Tuesday, September 21, 2010

14. Links } They are boring.

Not all of them are boring.

"Neglectorinos no more!" [blog post by Don Share re. my essay "This is Not Sad; This is Not Funny"]

Fall Books Preview ["Golaski is a champion of experimental and genre-bending fiction"; a reading at Longfellow Books, Portland, Maine, 7pm, Sept. 24th]

"...and August's rare delight may be April's fool." [blog post by Jeff Sypeck, author of Becoming Charlemagne, re. "Green"]

Small Press Spotlight ["Adam Golaski is embarking on an ambitious and adventuresome multi-city book tour..."]

"Someday on Planar Surface" [another story by Matthew Pendleton; read his lovely fiction in print by purchasing New Genre #6]

"Checking in with Rose Metal Press" ["I've been through magic and through life's reality / I've lived a thousand years and it never bothered me... don't try to reach me cause I'd tear up your mind / I've seen the future and I've left it behind / fictionaut! fictionaut!"]

"Sekrit Project Reveals" [LiveJournal post by Althea Kontis re. Werewolves and Shapeshifters, an anthology edited by John Skipp]

Color Plates [Goodreads marked it as to-read]

Raw Dog Screaming Press Retrospective [Gorelets post by Michael A. Arnzen re. Worse Than Myself, Sheep and Wolves, and 100 Jolts]

Cinnabar's Gnosis [a weird review of an anthology in honor of the writings of Gustav Meyrink I contributed to. "Proustian selves by cassette tape. Proustian selves as flies."]

"Open Letters Montly: August, 2010" [Like Fire blog post re. "Green" and the August issue of OLM]

Worse Than Myself [a review posted by the Speculative Fiction Junkie. He points out that "many of the horrors in close proximity to comforts." So true!]

"The Open Letters Monthly Anthology" [an announcement by stevereads: "here is the brooding, authoritative essay-voice of Adam Golaski still at the dawn of his career"]

"Adam Golaski's book of little stories..." [blog post by Rose Metal Press, with a link to the Little Stories blog]

Friday, September 10, 2010

13. Color Plates } “the subtle intersections between appreciation and invention”

My publisher sent me a link to the short review of Color Plates that appeared in Publisher’s Weekly. It’s a positive review, for which I am grateful.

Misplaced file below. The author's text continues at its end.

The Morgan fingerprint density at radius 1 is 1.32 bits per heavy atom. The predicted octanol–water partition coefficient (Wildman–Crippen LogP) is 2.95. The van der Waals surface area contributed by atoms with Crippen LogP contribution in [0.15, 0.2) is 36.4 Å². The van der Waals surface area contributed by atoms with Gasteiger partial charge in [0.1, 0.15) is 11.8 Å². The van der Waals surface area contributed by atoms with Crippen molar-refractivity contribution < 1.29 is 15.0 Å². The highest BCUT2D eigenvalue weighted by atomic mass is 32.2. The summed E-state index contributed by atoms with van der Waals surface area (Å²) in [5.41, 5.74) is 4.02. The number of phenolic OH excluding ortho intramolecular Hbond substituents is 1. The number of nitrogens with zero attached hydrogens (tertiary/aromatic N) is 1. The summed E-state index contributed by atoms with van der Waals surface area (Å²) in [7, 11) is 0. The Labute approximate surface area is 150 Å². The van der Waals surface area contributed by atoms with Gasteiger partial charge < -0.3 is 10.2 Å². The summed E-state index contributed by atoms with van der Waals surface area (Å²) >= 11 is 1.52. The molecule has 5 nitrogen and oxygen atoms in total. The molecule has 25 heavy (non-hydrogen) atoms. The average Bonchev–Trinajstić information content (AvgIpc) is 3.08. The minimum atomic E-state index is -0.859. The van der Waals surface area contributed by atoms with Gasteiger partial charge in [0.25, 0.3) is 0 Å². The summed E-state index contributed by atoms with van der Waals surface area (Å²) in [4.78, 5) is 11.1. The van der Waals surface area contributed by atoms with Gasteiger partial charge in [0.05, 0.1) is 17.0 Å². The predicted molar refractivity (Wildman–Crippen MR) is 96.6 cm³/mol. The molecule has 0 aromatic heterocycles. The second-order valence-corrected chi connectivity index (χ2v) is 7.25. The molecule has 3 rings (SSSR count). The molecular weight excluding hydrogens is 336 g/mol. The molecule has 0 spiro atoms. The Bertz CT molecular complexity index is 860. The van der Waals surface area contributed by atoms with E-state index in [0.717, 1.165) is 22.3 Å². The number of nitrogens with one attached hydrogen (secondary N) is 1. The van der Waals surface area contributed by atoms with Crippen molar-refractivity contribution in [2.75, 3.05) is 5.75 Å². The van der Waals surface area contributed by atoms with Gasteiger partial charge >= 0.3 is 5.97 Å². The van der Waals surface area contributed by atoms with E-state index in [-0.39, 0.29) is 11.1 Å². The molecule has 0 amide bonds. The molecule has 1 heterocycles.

Built into the review is an assumption that the reviewer made about the book: that because the paintings that are the book’s inspiration are 19th century paintings, the stories must be set in the 19th century. They’re not.

Neither are they explicitly now, though. The reviewer has picked up on something that the stories couldn’t escape: even though they’re all set in the present (or a time like the present), something essentially 19th century was brought into them. Or, maybe what the reviewer has picked up isn’t that specific. Maybe the stories don’t feel like they’re set in the 21st century because they’re set so much in their own world.

Friday, September 3, 2010

12. Color Plates } I came across this note:

“The first Color Plates reading I ever gave (three from Toulouse-Lautrec) was at the 2003 World Horror Convention in Kansas City. I read to an audience of three: Alice Henderson, Kimberly Zagoren and Phil Locasio. That same night I read a fourth plate, ‘The Toilette,’ to a much larger crowd for the Morbid Curiosity-sponsored flash fiction contest. Alice won third place.”

All Hallows #32, published two months before Mr. Locasio and I met at the convention, featured fiction by both of us: his “Sundown in Yellow Scar” and my “Back Home” (collected in Worse Than Myself). My path hasn’t crossed with Ms. Zagoren’s since that weekend; she’s the author of two books (that I know of). Ms. Henderson and I attended several conventions together. We’ll be together again when Werewolves and Shapeshifters, edited by John Skipp, is published this October.

Two weeks from now, Rose Metal Press and I will debut Color Plates in Chicago.